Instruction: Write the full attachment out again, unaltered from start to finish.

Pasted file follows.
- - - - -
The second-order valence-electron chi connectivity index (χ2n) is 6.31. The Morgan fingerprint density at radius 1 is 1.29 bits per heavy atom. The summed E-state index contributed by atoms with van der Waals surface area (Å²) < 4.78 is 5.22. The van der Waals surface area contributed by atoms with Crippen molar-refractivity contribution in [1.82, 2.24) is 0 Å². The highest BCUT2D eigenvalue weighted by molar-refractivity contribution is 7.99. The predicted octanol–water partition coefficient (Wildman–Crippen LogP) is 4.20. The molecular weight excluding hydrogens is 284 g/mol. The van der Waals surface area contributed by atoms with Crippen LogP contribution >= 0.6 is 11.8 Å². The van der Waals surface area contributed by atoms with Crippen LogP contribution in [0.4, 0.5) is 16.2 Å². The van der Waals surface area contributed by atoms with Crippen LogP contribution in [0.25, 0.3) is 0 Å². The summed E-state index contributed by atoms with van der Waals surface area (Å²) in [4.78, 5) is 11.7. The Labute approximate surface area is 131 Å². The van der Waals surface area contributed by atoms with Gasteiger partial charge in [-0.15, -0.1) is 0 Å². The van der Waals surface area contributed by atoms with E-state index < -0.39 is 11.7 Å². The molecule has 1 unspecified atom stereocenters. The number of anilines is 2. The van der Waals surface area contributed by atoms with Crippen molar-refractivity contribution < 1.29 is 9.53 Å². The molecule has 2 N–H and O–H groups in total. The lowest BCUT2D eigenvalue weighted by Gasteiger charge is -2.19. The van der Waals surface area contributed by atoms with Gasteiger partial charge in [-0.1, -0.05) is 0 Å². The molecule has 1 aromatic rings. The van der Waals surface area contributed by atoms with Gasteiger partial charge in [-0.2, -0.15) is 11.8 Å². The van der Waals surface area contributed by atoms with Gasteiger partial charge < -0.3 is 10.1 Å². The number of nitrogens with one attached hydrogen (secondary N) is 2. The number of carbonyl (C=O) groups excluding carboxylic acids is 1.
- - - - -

The second-order valence-electron chi connectivity index (χ2n) is 6.31. The Morgan fingerprint density at radius 1 is 1.29 bits per heavy atom. The summed E-state index contributed by atoms with van der Waals surface area (Å²) < 4.78 is 5.22. The van der Waals surface area contributed by atoms with Crippen molar-refractivity contribution in [1.82, 2.24) is 0 Å². The highest BCUT2D eigenvalue weighted by molar-refractivity contribution is 7.99. The predicted octanol–water partition coefficient (Wildman–Crippen LogP) is 4.20. The molecular weight excluding hydrogens is 284 g/mol. The van der Waals surface area contributed by atoms with Crippen LogP contribution >= 0.6 is 11.8 Å². The van der Waals surface area contributed by atoms with Crippen LogP contribution in [0.4, 0.5) is 16.2 Å². The van der Waals surface area contributed by atoms with Crippen LogP contribution in [0.25, 0.3) is 0 Å². The summed E-state index contributed by atoms with van der Waals surface area (Å²) in [4.78, 5) is 11.7. The Labute approximate surface area is 131 Å². The van der Waals surface area contributed by atoms with Gasteiger partial charge in [-0.15, -0.1) is 0 Å². The van der Waals surface area contributed by atoms with E-state index < -0.39 is 11.7 Å². The molecule has 1 unspecified atom stereocenters. The number of anilines is 2. The van der Waals surface area contributed by atoms with Crippen molar-refractivity contribution < 1.29 is 9.53 Å². The molecule has 2 N–H and O–H groups in total. The lowest BCUT2D eigenvalue weighted by Gasteiger charge is -2.19. The van der Waals surface area contributed by atoms with Gasteiger partial charge in [-0.1, -0.05) is 0 Å². The molecule has 1 aromatic rings. The van der Waals surface area contributed by atoms with Gasteiger partial charge in [-0.2, -0.15) is 11.8 Å². The van der Waals surface area contributed by atoms with Gasteiger partial charge < -0.3 is 10.1 Å². The number of nitrogens with one attached hydrogen (secondary N) is 2. The number of carbonyl (C=O) groups excluding carboxylic acids is 1.